House Democrtatic leaders yesterday dropped the idea of a balanced 1982 budget but raised their ante for defense as they scrambled to outbid President Reagan for the support of conservative Democrats in the upcoming House budget battle.

After flirting for a day with a proposal to balance the 1982 budget by deferring any income tax cut for individuals until 1983, Democratic leaders decided to take their case to the House floor next week with only one sweetener: $6.5 billion more in spending authority for the Pentagon, enough to match Reagan's money for defense.

"It didn't buy us enough votes," said deputy Democratic whip Bill Alexander (D-Ark.), who had drafted the balanced-budget proposal in hopes that it, in conjunction with more defense money, would attract conservatives who hate deficits as much as they like defense. "So many southern conservatives are committed to the preseident that the value was negligible," Alexander added.

It had both "pluses and minuses," said House Budget Committee Chairman James R. Jones (D-Ola.), acknowledging the Democrats' dilemma of trying to keep liberals in line at the same time they try to win back straying conservatives.

The Congressional Black Caucus and another group of liberals led by Rep. David R. Obey (D-Wis.) are unhappy enough with the Democratic budget alternative drafted by Jones' committee that they fought successfully before the Rules Committee yesterday for the right to have separate votes on their proposals, which provide more money for domestic programs than either Reagan or the Democratic leadership would.

Ironically, in light of liberals' customary skepticism about the merits of balanced budgets, Obey's proposal would balance the budget by deferring personal tax cuts in the same was as the Alexander proposal that was rejected by the Democratic leadership.

Conservative Democrats were claiming 29 to 35 votes for a "bipartisan" version of the administration budget that Reagan has endorsed, and one Democratic leader said 31 Democratic votes for the Reagan-blessed budget now seem likely. Twenty-seven Democratic switches are needed for Reagan to win if the Republicans hold all their troops.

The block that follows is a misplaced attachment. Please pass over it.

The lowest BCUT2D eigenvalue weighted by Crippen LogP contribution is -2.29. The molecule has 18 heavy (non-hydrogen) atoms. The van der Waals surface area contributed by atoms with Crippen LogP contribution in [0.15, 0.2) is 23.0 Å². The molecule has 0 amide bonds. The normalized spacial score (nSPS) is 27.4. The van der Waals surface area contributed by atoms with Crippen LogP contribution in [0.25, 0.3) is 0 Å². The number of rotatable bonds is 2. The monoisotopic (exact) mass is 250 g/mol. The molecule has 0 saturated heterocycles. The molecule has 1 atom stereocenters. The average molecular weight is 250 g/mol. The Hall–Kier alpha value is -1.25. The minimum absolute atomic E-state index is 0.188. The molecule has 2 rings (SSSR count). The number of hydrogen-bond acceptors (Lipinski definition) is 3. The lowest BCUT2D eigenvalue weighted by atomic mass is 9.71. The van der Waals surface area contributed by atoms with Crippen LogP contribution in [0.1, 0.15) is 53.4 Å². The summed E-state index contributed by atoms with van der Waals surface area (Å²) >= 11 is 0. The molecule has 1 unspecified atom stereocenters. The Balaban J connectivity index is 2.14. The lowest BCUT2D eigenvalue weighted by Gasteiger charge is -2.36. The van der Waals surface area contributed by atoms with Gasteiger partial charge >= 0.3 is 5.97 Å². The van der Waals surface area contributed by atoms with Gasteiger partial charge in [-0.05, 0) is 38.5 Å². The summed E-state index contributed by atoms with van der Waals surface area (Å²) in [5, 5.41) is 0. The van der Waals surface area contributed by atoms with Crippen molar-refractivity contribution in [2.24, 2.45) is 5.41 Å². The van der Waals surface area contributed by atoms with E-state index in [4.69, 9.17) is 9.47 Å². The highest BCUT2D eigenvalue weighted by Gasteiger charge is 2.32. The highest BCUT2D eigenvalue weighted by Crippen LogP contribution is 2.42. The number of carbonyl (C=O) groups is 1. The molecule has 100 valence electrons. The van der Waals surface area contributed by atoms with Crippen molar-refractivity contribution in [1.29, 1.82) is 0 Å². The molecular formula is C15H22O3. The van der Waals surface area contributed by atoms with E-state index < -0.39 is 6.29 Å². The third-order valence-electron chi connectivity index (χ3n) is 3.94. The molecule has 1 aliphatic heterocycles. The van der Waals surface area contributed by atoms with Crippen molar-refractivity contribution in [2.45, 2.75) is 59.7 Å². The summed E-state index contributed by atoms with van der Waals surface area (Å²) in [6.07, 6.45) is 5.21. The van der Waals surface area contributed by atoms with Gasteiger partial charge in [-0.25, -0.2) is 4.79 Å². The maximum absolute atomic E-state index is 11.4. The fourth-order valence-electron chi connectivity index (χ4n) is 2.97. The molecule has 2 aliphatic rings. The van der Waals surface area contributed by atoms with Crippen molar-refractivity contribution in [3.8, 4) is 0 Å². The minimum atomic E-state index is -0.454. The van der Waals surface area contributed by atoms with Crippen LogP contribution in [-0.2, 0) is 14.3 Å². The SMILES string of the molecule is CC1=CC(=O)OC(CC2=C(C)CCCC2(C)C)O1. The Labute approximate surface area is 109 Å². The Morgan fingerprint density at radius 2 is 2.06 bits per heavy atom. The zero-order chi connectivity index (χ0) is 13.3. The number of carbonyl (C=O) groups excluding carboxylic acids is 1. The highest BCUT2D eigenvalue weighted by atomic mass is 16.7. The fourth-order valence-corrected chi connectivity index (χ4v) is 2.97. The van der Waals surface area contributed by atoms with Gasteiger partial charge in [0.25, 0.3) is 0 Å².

House Republican leaders say they foresee no more than three or four defections, but rumbles of dissatisfaction were heard yesterday from a dozen Northeast and Midwest Republican moderates who are said to be dissatisfied with both of the major alternatives. They want more money for mass transit, education, health and other domestic programs. Reagan has responded by inviting them downtown for consultations.

The republican dissension is matched or exceeded, however, by grumbles from Democratic ranks about the party leadership's handling of the budget. A high degree of testiness was reported to have marked a Democratic whip meeting that began a serie of strategy huddles yesterday.

Among rank-and-file, many members faulted Speaker Thomas P. (Tip) O'Neil Jr. (D-Mass.) for spending the congressional Easter recess abroad while Reagan was whipping up support for his budget and then virtually coneding defeat Monday as Democrats began thrashing around to pick up the pieces.

But the Democrats did rally in response to Reagan's invidious comparisons of his budget with the Democratic alternative in his televised address to a joint session of Congress Tuesday night. Both O'Neill and Majority Leader Jim Wright (D-Tex.) accused Regan -- in polite tones -- of erroneously claiming the Democrats would spend $141 billion more than he over the next three years, among other things.

They said he was using different sets of economic assumptions for the two proposals and that if the same assumptions were used for both, the Democrats will be spending less. The White House said Reagan stands by his assertions.

The $6.5 billion that the Democrats would add for defense would not affect actual spending for fiscal 1982 but rather would permit the Pentagon to obligate that much more for future years. This so-called budget authority figure would be $226.1 billion in both budget proposals.

For 1982 defense outlays, the Democrats are proposing $189.7 billion, compared to an administration proposal of $188.8 billion. Defense outlays for fiscal 1981 were budgeted by Congress at $162 billion.